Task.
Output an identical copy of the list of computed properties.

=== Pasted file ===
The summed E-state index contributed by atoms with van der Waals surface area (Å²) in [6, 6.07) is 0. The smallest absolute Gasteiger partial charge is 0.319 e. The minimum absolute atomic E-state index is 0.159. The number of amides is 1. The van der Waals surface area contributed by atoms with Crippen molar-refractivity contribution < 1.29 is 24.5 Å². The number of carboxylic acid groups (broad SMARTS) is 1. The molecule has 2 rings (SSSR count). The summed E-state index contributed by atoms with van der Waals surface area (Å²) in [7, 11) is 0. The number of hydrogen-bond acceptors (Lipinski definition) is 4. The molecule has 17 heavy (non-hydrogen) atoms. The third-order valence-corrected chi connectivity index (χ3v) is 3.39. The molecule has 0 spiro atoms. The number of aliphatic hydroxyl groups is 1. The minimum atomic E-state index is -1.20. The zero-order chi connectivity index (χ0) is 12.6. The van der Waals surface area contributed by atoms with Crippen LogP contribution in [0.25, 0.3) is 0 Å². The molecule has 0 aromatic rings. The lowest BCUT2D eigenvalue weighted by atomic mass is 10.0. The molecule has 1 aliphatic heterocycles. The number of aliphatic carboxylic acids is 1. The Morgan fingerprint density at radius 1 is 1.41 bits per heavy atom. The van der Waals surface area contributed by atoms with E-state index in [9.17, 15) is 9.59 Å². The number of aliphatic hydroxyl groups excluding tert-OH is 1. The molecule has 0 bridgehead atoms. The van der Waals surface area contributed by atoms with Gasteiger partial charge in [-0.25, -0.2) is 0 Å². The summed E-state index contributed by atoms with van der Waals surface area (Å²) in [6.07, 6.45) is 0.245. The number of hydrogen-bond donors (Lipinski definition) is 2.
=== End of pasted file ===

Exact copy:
The summed E-state index contributed by atoms with van der Waals surface area (Å²) in [6, 6.07) is 0. The smallest absolute Gasteiger partial charge is 0.319 e. The minimum absolute atomic E-state index is 0.159. The number of amides is 1. The van der Waals surface area contributed by atoms with Crippen molar-refractivity contribution < 1.29 is 24.5 Å². The number of carboxylic acid groups (broad SMARTS) is 1. The molecule has 2 rings (SSSR count). The summed E-state index contributed by atoms with van der Waals surface area (Å²) in [7, 11) is 0. The number of hydrogen-bond acceptors (Lipinski definition) is 4. The molecule has 17 heavy (non-hydrogen) atoms. The third-order valence-corrected chi connectivity index (χ3v) is 3.39. The molecule has 0 spiro atoms. The number of aliphatic hydroxyl groups is 1. The minimum atomic E-state index is -1.20. The zero-order chi connectivity index (χ0) is 12.6. The van der Waals surface area contributed by atoms with Crippen LogP contribution in [0.25, 0.3) is 0 Å². The molecule has 0 aromatic rings. The lowest BCUT2D eigenvalue weighted by atomic mass is 10.0. The molecule has 1 aliphatic heterocycles. The number of aliphatic carboxylic acids is 1. The Morgan fingerprint density at radius 1 is 1.41 bits per heavy atom. The van der Waals surface area contributed by atoms with E-state index in [9.17, 15) is 9.59 Å². The number of aliphatic hydroxyl groups excluding tert-OH is 1. The molecule has 0 bridgehead atoms. The van der Waals surface area contributed by atoms with Gasteiger partial charge in [-0.25, -0.2) is 0 Å². The summed E-state index contributed by atoms with van der Waals surface area (Å²) in [6.07, 6.45) is 0.245. The number of hydrogen-bond donors (Lipinski definition) is 2.